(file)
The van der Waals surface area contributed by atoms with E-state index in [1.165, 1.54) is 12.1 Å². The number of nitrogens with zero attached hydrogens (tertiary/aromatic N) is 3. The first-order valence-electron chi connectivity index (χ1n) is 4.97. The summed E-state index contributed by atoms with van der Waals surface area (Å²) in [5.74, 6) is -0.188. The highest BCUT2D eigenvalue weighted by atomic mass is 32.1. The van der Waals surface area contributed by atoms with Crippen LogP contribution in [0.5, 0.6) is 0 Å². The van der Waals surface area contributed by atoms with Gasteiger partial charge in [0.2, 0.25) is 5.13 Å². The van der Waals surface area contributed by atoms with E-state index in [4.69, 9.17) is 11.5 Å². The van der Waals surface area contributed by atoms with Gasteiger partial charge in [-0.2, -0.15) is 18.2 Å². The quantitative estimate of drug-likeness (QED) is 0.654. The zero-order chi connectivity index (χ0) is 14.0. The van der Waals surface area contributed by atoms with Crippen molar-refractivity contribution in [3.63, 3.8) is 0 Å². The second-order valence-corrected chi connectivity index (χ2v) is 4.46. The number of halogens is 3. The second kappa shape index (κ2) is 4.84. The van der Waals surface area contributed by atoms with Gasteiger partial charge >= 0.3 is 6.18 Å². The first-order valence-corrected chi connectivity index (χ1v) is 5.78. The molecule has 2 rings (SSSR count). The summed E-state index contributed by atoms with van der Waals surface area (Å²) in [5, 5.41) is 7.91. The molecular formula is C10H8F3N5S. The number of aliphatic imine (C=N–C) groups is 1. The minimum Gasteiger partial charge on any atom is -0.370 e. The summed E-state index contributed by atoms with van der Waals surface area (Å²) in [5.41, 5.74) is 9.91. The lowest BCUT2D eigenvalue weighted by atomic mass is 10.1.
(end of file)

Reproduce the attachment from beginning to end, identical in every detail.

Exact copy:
The van der Waals surface area contributed by atoms with E-state index in [1.165, 1.54) is 12.1 Å². The number of nitrogens with zero attached hydrogens (tertiary/aromatic N) is 3. The first-order valence-electron chi connectivity index (χ1n) is 4.97. The summed E-state index contributed by atoms with van der Waals surface area (Å²) in [5.74, 6) is -0.188. The highest BCUT2D eigenvalue weighted by atomic mass is 32.1. The van der Waals surface area contributed by atoms with Crippen LogP contribution in [0.5, 0.6) is 0 Å². The van der Waals surface area contributed by atoms with Gasteiger partial charge in [0.2, 0.25) is 5.13 Å². The van der Waals surface area contributed by atoms with E-state index in [4.69, 9.17) is 11.5 Å². The van der Waals surface area contributed by atoms with Gasteiger partial charge in [-0.2, -0.15) is 18.2 Å². The quantitative estimate of drug-likeness (QED) is 0.654. The zero-order chi connectivity index (χ0) is 14.0. The van der Waals surface area contributed by atoms with Crippen molar-refractivity contribution in [3.63, 3.8) is 0 Å². The second-order valence-corrected chi connectivity index (χ2v) is 4.46. The number of halogens is 3. The second kappa shape index (κ2) is 4.84. The van der Waals surface area contributed by atoms with Gasteiger partial charge >= 0.3 is 6.18 Å². The first-order valence-corrected chi connectivity index (χ1v) is 5.78. The molecule has 2 rings (SSSR count). The summed E-state index contributed by atoms with van der Waals surface area (Å²) in [5, 5.41) is 7.91. The molecular formula is C10H8F3N5S. The number of aliphatic imine (C=N–C) groups is 1. The minimum Gasteiger partial charge on any atom is -0.370 e. The summed E-state index contributed by atoms with van der Waals surface area (Å²) in [5.41, 5.74) is 9.91. The lowest BCUT2D eigenvalue weighted by atomic mass is 10.1.